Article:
In April 2019, Platt’s career hit another turning point as he announced his transition from Warner/Chappell to Sony/ATV Music Publishing. “One could say it’s the pinnacle,” he says. “Sony/ATV is the number-one music publishing company in the world, and the largest music publishing company in the world.” After the partial acquisition of EMI in 2012, Sony/ATV acquired the rest of EMI in 2018, allowing Platt the full-circle opportunity to be reacquainted with some of the songwriters and employees that he spent a good portion of his career with, as he takes a seat in the throne of the music-publishing world. 
Platt has been recognized as “Man of the Year,” by BRE magazine; he was the first music publisher to be featured in Source magazine’s Power 30 issue; he received the Visionary Award at the annual SESAC Pop Music Awards; and he was recognized as the Music Visionary of the Year by the UJA-Federation of New York. In addition to being named one of the most respected music-publishing executives of all time, Platt has made significant humanitarian contributions by serving as vice chairman of the board of directors for the charitable MusiCares Foundation, and sitting on the board of the Living Legends Foundation along with sitting on the boards of the Songwriters’ Hall of Fame and the Motown Museum. His philanthropic involvement with City of Hope hospital was acknowledged in 2018 when he was presented the prestigious Spirit of Life Award, and for nearly 15 years, he has operated the Big Jon Platt Scholarship Program for high school students in Montbello.
Though many of his philanthropic efforts are conducted in the same private nature as most aspects of his life, Platt and his wife, Angie, are avid supporters of the Juvenile Diabetes Research Foundation, donating to combat the type 1 diabetes that complicates the life of his 15-year old son, Jonathan. Raising Jonathan, and 5-year old twins, Clarence and Shawn, is a constant test of Platt’s ability to find balance between the demanding industry and his home life. “I’ve learned to make the commitment to be present in the moment,” he says.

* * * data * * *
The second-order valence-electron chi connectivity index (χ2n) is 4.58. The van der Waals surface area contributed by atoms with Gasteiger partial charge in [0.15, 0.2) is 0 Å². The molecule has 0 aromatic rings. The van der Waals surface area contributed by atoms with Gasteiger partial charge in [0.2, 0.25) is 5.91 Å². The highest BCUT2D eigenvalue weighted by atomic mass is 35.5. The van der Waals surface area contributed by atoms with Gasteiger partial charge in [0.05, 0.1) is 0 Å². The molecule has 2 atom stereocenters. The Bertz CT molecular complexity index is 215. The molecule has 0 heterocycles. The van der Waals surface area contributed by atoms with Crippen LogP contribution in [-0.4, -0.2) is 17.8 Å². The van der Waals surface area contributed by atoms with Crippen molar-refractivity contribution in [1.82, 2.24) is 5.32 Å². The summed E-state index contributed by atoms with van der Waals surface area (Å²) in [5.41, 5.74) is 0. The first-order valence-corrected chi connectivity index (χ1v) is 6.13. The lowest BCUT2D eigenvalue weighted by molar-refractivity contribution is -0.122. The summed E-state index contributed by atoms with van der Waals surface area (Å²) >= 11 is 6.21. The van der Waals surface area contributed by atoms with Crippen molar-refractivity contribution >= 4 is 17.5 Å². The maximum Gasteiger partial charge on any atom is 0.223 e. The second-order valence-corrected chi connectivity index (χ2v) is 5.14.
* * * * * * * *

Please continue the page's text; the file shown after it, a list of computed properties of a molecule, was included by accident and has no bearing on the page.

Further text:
At the height of his career, Platt is doing all that he can to reach back and make contributions in the community that first gave him a platform. When presented with an opportunity to participate in the Colorado Beautillion-Cotillion Inc.’s formal gala, he happily obliged. “There was no way I could say no, because I was a Denver youth. I didn’t have that growing up. I didn’t have someone who looked like me, who came from where I came from, coming back and saying ‘you can do it.’ For me, it’s important to show people: I’m you! I didn’t grow up with a dad; I grew up in a single-parent home. I grew up poor in Montbello, catching RTD everywhere, but when I found my passion, I made a decision to work really, really hard,” he says. “Because of that work, opportunities presented themselves to me and it changed my life, it changed my family’s lives, and the sky was the limit. I’m super blessed and proud of what I have achieved in my life, but I also want to share with young people that it’s possible for them too.” 
With words of encouragement for young people who are interested in pursuing careers in entertainment and other competitive industries, Platt advises, “Hard times build character and resilience. You’re going to experience rejection, and a lot of it. You have to be able to take the rejection and learn from it, use it to drive you. Anything you truly want in life is not easy, but you have to deal with it and push through it. That’s why everybody is not at the top, why everybody is not in the NFL or the NBA; it’s the people who push through that make it through. If it were easy, everybody would do it.” 
Platt urges young people to be persistent, develop a thick skin, and never to stop at the first no – or the fifth. “You have to keep going and follow your passion. In the world of entertainment, there is no blueprint for success. Nothing is perfect and nothing is exactly how you design it. If you want it designed your way, then you should build it,” he says, listing Facebook and Spotify as examples of ideas built by young people. “Do you stumble, do you fall? Absolutely. Is that hard? 100-percent, especially in the beginning; but you pick yourself up and you keep going. You need some luck too, but you’ve got to earn your luck.” 
With more than 20 years of industry experience, Platt credits the musicians, songwriters, executives, and friends he has worked with for their support as he has worked to actualize his dreams. “No one does it alone,” he says, “As much as you think you do, you don’t.” From a modest start as Montbello’s “DJ Big Jon,” to his hard-earned title as one of the biggest music moguls of all time, Platt continues to make his mark in the music industry, and he will forever be known as one of Denver’s hometown heroes. .